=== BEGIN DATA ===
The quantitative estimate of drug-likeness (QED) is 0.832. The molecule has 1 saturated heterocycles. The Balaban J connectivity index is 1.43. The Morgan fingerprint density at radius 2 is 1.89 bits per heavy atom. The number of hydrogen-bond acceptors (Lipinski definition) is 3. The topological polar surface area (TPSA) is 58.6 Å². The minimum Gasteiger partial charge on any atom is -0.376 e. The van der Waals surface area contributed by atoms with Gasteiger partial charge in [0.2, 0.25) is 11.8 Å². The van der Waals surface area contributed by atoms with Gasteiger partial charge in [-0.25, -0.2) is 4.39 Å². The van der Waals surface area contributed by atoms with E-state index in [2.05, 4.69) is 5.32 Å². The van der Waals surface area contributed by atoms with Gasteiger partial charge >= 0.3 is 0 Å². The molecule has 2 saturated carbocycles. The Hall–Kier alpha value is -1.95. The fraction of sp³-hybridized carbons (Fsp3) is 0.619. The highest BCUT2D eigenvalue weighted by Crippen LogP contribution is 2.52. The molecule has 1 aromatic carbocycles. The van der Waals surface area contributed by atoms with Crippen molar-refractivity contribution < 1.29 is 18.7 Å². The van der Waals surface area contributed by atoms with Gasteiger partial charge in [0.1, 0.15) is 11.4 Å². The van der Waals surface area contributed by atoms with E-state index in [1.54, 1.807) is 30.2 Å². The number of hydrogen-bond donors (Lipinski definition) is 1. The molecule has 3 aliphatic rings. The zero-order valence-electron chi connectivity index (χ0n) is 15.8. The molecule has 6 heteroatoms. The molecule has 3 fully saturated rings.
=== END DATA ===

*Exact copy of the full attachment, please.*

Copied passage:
The quantitative estimate of drug-likeness (QED) is 0.832. The molecule has 1 saturated heterocycles. The Balaban J connectivity index is 1.43. The Morgan fingerprint density at radius 2 is 1.89 bits per heavy atom. The number of hydrogen-bond acceptors (Lipinski definition) is 3. The topological polar surface area (TPSA) is 58.6 Å². The minimum Gasteiger partial charge on any atom is -0.376 e. The van der Waals surface area contributed by atoms with Gasteiger partial charge in [0.2, 0.25) is 11.8 Å². The van der Waals surface area contributed by atoms with Gasteiger partial charge in [-0.25, -0.2) is 4.39 Å². The van der Waals surface area contributed by atoms with E-state index in [2.05, 4.69) is 5.32 Å². The van der Waals surface area contributed by atoms with Gasteiger partial charge >= 0.3 is 0 Å². The molecule has 2 saturated carbocycles. The Hall–Kier alpha value is -1.95. The fraction of sp³-hybridized carbons (Fsp3) is 0.619. The highest BCUT2D eigenvalue weighted by Crippen LogP contribution is 2.52. The molecule has 1 aromatic carbocycles. The van der Waals surface area contributed by atoms with Crippen molar-refractivity contribution < 1.29 is 18.7 Å². The van der Waals surface area contributed by atoms with Gasteiger partial charge in [0.1, 0.15) is 11.4 Å². The van der Waals surface area contributed by atoms with E-state index in [1.54, 1.807) is 30.2 Å². The number of hydrogen-bond donors (Lipinski definition) is 1. The molecule has 3 aliphatic rings. The zero-order valence-electron chi connectivity index (χ0n) is 15.8. The molecule has 6 heteroatoms. The molecule has 3 fully saturated rings.